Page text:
Advertisement
Opinion

John Bird on Erwin James: Redemption, as it should be done

“Erwin James’ story proves that he bucked the madnesses of his child-rearing, that led to those ugly deaths”

Becoming a Guardian correspondent whilst serving a life sentence for a double murder is a rare achievement. But possibly the greatest achievement Erwin James’ book, Redeemable: A Memoir of Darkness and Hope, highlights is that of James himself. For by rights he should have gone the way of his drunken, child- and woman-beating, disastrous father, and teetered into a declining living hell.

Certainly he was on the road. Drinking and fighting as a teenager, yet the one thing that seemed to distinguish his future path was that he was also a thief. His father stayed within the traditional semi-skilled working class, though still managing to bring catastrophe to all about him.

Violence oft begets violence, and the social engineering his father dished out to the boy Erwin in the form of a fist turned a gentle boy into a nasty piece of work. Losing his mother in a car accident aged seven, in a drunken violent escapade that went wrong, once again at the hands of his father, further undone the boy.

By his late teens Erwin James was an unsustainable, unattractive, boiling cauldron of vehement hate

By his late teens Erwin James (pictured above) was an unsustainable, unattractive, boiling cauldron of vehement hate. Even his father had some kind of structure to his life, in and out of jobs and relationships. But the son had no compass. Just drink and petty crime and bad relations with two women who each gave him a daughter.

The book almost screams out: “Where do I go from here?”

The comeuppance comes as no surprise. The disdain, the hatred, the fierce loyalty to drink and one’s own appetites lead to murder. Murder for a few pounds. Murder without purpose. And the destroyed lives of two men and their families. Two men who had the misfortune of running into a violent, mugging, self-destructive man.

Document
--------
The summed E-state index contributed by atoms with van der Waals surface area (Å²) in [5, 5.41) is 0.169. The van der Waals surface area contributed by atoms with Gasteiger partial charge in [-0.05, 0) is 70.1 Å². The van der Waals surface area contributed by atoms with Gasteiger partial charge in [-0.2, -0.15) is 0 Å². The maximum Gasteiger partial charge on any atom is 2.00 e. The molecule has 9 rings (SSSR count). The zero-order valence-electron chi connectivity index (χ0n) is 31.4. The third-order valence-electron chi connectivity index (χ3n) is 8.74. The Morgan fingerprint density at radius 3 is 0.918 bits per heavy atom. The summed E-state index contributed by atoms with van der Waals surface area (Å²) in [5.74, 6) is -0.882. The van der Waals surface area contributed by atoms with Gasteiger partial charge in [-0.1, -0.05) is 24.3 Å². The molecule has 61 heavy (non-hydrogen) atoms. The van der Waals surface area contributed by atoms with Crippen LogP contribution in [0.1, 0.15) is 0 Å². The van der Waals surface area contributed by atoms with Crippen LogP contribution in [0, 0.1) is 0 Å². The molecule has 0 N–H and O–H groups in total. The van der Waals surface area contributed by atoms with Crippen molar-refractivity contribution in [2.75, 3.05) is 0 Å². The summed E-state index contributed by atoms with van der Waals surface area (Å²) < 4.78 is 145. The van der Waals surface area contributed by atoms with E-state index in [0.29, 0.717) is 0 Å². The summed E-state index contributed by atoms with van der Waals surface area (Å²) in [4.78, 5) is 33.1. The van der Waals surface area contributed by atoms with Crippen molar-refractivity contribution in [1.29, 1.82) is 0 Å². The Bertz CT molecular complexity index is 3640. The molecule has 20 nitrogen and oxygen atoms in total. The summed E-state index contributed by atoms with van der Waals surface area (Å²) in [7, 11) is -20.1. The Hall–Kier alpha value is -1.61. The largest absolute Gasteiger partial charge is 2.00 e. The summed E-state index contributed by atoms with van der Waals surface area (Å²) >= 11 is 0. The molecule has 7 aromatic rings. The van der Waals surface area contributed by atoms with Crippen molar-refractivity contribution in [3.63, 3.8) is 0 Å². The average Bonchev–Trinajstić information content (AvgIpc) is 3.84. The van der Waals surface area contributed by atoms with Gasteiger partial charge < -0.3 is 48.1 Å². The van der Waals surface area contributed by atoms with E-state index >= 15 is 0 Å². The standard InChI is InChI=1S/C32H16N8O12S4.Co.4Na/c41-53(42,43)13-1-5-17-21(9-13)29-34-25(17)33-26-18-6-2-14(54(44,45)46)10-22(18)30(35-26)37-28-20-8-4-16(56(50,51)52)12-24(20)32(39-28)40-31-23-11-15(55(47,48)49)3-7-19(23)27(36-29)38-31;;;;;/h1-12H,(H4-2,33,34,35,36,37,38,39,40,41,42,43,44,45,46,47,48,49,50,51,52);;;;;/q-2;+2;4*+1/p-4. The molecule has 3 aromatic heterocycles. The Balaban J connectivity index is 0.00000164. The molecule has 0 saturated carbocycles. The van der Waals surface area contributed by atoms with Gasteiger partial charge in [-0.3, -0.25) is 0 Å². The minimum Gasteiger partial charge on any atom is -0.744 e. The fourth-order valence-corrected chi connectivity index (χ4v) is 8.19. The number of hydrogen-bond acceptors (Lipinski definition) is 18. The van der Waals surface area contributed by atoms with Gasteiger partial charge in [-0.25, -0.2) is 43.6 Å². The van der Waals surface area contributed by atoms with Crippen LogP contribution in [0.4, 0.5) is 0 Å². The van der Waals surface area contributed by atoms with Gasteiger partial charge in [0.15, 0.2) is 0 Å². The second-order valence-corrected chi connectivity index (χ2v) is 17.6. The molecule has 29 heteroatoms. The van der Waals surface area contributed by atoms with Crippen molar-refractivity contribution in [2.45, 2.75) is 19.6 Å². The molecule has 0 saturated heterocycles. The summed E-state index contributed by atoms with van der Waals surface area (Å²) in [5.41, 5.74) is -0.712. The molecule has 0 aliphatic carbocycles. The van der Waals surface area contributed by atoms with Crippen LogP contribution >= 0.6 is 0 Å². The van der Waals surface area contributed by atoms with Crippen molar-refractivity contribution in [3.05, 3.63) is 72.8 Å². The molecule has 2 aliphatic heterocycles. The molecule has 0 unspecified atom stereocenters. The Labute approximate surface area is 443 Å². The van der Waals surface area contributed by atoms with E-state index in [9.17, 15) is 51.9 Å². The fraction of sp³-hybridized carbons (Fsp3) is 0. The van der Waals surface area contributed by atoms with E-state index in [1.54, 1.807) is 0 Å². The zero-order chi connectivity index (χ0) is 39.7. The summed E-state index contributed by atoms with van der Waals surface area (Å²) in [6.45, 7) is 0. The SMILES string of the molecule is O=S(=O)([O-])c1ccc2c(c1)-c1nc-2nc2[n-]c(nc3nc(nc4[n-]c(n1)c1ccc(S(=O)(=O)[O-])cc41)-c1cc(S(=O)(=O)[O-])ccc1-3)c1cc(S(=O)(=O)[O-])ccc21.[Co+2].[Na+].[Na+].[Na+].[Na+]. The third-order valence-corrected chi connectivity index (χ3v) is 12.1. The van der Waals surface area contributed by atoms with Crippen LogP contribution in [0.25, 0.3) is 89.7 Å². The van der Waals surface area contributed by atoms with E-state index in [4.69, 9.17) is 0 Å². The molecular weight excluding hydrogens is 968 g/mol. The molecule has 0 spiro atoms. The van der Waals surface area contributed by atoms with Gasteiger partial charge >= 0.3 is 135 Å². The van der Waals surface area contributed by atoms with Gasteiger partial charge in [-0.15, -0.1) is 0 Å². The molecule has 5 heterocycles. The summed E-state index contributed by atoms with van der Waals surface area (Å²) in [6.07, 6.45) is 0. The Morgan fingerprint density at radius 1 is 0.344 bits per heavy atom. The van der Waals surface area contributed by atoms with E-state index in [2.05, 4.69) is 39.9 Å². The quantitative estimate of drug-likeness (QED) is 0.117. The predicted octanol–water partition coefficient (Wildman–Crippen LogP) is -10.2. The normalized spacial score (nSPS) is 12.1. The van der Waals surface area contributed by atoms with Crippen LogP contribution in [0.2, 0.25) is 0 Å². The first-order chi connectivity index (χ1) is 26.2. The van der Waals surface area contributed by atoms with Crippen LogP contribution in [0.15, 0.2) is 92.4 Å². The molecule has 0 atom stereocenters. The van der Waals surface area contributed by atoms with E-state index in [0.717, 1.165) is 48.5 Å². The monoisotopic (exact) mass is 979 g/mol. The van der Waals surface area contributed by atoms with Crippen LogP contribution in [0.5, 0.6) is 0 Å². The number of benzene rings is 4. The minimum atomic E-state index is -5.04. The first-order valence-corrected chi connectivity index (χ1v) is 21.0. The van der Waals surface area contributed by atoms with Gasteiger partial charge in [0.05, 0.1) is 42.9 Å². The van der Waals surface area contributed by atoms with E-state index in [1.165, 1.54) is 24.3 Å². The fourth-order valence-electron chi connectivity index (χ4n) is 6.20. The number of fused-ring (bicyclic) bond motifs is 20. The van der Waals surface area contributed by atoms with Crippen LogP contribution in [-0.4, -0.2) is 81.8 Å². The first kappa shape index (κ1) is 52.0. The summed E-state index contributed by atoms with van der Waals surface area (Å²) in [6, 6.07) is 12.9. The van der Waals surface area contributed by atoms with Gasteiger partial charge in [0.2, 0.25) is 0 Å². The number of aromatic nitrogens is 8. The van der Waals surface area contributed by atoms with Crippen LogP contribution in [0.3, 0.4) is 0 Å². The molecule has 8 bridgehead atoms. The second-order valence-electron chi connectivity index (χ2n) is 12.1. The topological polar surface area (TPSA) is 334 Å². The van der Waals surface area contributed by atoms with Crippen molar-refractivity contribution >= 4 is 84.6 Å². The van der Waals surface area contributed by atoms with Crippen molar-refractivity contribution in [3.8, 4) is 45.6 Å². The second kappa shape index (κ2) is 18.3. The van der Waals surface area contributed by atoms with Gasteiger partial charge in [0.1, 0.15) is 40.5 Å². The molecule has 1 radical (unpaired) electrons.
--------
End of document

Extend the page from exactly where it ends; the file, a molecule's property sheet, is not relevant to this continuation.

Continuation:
Advertisement
Advertisement

James’ redemption, though, begins before he gets anywhere near the prison gates and the help of a prison psychiatrist. In the strangest of manifestations of self-help, he runs off to join the French Foreign Legion. And here, among men almost born to run away, he finds a family. He finds a strange sense of joy and purpose.

It may not be the kind that Guardianistas would recognise as redemption territory – but lo, he comes out of two years’ service a different, disciplined man. And hands himself over when he realises that the police have put him in the frame for the earlier murders. And there begins 20 years of prison life, part whilst awaiting extradition from France, and then, after the foregone conclusion of the Old Bailey trial, nearly two decades of British prison life.

For anyone to make a way through a veil of tears of violence and misery, you need to distinguish yourself. You need to strenuously apply yourself to some ends. As it was said about Tiger Woods, The Beatles, in other spheres you have to put the work in. A wrongdoer has to put in the same effort and do the thousands of hours of self-improvement. You have to do the overtime – whether it’s sport, education, art, writing.

The man who came out of the Foreign Legion was not the same man who killed two people. It seems in the storytelling, James proves that he bucked the madnesses of his child-rearing, that led to those ugly deaths, by joining the Legion.